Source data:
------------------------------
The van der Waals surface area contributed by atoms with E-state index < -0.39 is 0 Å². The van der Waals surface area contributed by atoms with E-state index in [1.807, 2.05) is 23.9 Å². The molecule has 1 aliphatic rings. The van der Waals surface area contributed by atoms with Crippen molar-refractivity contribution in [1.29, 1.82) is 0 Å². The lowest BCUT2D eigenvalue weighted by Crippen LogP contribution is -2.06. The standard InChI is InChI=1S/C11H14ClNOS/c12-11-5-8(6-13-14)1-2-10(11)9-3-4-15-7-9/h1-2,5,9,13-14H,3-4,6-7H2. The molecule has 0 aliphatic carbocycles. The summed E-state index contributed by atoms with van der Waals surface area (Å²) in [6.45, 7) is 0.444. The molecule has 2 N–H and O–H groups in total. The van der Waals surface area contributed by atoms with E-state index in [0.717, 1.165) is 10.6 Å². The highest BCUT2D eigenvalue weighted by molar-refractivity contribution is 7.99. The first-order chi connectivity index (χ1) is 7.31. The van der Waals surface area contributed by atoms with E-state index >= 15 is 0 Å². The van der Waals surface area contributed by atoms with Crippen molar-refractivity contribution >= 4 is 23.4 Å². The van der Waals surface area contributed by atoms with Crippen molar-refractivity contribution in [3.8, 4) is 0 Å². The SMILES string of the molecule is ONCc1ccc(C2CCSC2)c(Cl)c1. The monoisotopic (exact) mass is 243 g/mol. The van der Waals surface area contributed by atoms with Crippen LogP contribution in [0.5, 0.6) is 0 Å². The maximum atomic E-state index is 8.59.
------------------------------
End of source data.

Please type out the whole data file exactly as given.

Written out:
The van der Waals surface area contributed by atoms with E-state index < -0.39 is 0 Å². The van der Waals surface area contributed by atoms with E-state index in [1.807, 2.05) is 23.9 Å². The molecule has 1 aliphatic rings. The van der Waals surface area contributed by atoms with Crippen molar-refractivity contribution in [1.29, 1.82) is 0 Å². The lowest BCUT2D eigenvalue weighted by Crippen LogP contribution is -2.06. The standard InChI is InChI=1S/C11H14ClNOS/c12-11-5-8(6-13-14)1-2-10(11)9-3-4-15-7-9/h1-2,5,9,13-14H,3-4,6-7H2. The molecule has 0 aliphatic carbocycles. The summed E-state index contributed by atoms with van der Waals surface area (Å²) in [6.45, 7) is 0.444. The molecule has 2 N–H and O–H groups in total. The van der Waals surface area contributed by atoms with E-state index in [0.717, 1.165) is 10.6 Å². The highest BCUT2D eigenvalue weighted by molar-refractivity contribution is 7.99. The first-order chi connectivity index (χ1) is 7.31. The van der Waals surface area contributed by atoms with E-state index >= 15 is 0 Å². The van der Waals surface area contributed by atoms with Crippen molar-refractivity contribution >= 4 is 23.4 Å². The van der Waals surface area contributed by atoms with Crippen molar-refractivity contribution in [3.8, 4) is 0 Å². The SMILES string of the molecule is ONCc1ccc(C2CCSC2)c(Cl)c1. The monoisotopic (exact) mass is 243 g/mol. The van der Waals surface area contributed by atoms with Crippen LogP contribution in [0.5, 0.6) is 0 Å². The maximum atomic E-state index is 8.59.